So I was reading a new piece on the Fordham's blog about the newest hot idea in reformsterland-- high quality curriculum-- and there it was again.
As I write in a new Brookings Institution report, The challenges of curriculum materials as a reform lever, there are many reasons why districts flunk this basic test.
The lever turns up fairly often. And as a metaphor for education reform policy, it says quite a lot.
A lever is a tool that one uses to force movement. There's nothing collaborative about a lever. And you don't apply a lever from inside the area you want to affect-- you stand outside the box and bear down. If something breaks and snaps loose, it will go flying away from you.
Leverage is not about partnership-- it's about using tools to impose your will on an object from a distance. You don't climb in there and see what you can do working with the affected area. You don't get your hands in that dirt. You learn the area just well enough to gauge where you can most effectively apply some force. You just keep your distance and apply force through your lever.
This model also assumes that your problem is that things are stuck, that there is some sort on intractable problem that needs to be busted apart. So stuck that the busting should be none too gentle. And a lever is a machine for magnifying force-- in other words, you use a lever when you want to apply more force than you could on your own.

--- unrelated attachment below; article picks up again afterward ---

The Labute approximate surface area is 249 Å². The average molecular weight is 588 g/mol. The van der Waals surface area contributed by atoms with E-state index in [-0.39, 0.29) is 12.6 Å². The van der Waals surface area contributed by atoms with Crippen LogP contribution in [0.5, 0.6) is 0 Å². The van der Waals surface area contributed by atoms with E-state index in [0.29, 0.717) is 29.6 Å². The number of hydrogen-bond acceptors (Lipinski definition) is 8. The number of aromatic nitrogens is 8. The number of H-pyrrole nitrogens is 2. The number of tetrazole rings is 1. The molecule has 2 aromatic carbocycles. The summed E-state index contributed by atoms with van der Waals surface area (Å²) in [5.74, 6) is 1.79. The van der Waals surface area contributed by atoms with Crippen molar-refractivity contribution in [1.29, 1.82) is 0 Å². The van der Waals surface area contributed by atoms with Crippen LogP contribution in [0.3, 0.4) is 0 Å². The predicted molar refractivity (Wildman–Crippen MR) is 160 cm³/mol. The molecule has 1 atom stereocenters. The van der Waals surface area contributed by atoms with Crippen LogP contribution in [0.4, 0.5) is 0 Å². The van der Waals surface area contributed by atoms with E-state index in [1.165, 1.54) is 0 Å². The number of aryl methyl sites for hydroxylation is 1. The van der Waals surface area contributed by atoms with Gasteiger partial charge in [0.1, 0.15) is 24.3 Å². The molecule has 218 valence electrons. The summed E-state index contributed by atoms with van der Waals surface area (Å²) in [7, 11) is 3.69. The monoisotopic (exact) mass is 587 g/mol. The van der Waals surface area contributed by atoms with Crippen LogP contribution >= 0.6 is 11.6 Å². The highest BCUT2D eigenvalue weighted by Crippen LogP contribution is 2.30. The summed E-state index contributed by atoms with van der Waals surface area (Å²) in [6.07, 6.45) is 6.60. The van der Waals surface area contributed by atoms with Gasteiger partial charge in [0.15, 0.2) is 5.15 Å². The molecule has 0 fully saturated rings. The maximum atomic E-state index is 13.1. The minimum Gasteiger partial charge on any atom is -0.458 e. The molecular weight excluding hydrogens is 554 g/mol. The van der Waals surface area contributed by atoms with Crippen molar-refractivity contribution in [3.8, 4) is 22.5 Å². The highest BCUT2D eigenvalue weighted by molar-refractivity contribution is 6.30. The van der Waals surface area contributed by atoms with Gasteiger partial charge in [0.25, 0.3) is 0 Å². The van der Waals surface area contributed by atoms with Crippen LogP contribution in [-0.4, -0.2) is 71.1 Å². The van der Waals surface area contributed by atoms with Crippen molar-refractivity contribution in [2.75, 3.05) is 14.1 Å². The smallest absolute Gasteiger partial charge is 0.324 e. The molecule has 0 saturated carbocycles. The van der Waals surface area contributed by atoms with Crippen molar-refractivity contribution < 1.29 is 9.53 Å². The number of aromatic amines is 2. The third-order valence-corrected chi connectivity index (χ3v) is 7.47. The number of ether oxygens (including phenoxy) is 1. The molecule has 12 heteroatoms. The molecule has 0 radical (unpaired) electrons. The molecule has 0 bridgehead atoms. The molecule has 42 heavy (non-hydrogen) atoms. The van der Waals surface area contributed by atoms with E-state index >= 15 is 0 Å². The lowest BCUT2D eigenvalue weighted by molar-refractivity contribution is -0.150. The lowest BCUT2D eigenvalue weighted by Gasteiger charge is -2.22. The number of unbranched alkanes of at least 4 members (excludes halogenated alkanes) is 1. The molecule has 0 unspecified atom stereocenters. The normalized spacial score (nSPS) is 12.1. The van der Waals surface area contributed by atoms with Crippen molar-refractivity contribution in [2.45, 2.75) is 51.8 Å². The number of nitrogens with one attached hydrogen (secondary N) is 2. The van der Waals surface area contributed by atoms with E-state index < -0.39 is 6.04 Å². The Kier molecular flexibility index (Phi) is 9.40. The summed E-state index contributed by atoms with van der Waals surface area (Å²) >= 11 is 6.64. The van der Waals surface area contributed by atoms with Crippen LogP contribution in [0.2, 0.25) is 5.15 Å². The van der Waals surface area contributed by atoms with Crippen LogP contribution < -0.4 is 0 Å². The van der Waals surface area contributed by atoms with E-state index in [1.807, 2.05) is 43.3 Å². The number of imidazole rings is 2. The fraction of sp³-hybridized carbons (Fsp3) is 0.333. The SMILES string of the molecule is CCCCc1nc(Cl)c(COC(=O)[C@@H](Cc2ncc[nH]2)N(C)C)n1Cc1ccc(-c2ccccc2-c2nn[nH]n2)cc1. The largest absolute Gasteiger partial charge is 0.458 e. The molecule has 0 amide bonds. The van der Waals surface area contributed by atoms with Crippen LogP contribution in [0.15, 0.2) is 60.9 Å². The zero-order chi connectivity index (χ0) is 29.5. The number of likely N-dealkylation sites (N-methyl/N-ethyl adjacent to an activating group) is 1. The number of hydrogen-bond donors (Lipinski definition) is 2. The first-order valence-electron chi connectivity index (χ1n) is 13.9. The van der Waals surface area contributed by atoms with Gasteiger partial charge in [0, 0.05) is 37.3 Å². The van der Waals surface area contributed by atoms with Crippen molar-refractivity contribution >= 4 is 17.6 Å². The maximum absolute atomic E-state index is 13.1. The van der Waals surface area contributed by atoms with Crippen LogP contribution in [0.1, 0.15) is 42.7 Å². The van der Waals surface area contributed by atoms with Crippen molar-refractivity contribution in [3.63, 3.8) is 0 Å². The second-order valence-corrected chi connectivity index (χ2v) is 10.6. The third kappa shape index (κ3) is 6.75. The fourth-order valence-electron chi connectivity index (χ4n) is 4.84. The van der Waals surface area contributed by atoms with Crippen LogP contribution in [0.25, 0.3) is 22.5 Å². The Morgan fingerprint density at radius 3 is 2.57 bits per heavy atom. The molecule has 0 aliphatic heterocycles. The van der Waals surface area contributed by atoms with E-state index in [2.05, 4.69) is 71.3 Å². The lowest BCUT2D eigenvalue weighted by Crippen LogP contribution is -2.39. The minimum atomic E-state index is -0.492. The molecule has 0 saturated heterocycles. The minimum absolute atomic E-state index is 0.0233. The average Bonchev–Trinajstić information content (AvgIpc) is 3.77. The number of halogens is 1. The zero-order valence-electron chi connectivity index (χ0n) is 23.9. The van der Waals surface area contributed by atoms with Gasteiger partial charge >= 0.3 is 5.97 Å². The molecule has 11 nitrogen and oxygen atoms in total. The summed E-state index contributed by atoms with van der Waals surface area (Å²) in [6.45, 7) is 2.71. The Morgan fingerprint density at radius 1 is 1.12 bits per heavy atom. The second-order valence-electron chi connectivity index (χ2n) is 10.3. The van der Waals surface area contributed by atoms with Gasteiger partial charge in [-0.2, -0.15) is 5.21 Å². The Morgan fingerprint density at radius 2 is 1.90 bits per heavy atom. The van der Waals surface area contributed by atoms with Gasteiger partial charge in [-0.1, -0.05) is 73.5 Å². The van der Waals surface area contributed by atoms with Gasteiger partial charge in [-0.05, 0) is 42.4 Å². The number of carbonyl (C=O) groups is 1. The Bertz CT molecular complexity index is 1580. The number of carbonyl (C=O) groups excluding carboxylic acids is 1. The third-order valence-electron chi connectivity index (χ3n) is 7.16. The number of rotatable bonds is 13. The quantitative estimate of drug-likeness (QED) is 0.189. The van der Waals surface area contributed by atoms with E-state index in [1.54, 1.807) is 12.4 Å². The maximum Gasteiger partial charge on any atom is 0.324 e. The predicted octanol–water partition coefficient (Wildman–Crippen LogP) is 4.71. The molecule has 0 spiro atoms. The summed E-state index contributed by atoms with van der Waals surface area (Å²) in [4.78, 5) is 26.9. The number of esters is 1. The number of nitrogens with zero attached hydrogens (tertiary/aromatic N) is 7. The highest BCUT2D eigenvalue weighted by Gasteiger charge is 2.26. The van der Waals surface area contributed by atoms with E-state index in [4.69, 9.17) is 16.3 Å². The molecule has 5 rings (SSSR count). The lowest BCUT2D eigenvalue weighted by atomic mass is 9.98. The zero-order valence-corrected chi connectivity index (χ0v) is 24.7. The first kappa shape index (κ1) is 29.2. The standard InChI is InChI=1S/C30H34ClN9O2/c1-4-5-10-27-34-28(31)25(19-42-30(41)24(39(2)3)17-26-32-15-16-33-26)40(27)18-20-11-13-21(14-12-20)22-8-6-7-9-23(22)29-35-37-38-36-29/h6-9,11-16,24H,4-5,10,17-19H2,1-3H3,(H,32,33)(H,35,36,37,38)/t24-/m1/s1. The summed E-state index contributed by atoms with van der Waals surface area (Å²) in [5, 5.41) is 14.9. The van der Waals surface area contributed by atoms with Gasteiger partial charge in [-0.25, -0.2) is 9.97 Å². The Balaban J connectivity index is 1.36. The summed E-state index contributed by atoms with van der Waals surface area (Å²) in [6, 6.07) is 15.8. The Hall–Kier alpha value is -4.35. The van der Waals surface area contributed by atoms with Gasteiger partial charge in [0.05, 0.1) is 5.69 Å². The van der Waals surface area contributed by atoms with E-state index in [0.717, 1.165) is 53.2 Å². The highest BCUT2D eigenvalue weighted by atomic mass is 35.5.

This has been the story of the worst of ed reform all along. Don't get directly involved. Don't team up with the people on the ground. Assume that schools are stuck in some intractable mess that only brute force can bust apart. Just stay in DC or New York and figure out how you can best apply force at a distance.
You don't use a lever to help flowers grow. You don't use a lever to ease troubled waters. And most of all, you don't use a lever to solve human problems. You don't use a lever to feed the hungry or comfort the poor or sooth a crying baby. You don't use a lever to teach children. There's very little about education that calls for the exercise of brute force. You don't use a lever to persuade or to promote understanding. You use it to impose your will on an object with no regard or concern for that object, top down, outside in.
So, Reformsters, the next time you're looking for a metaphor for imposing a policy, consider something other than levers. In fact, take a moment to consider why a lever seems like a good metaphor, and ask yourself if that doesn't suggest some ways you could change your whole approach. Maybe you could pick a better tool than a crowbar.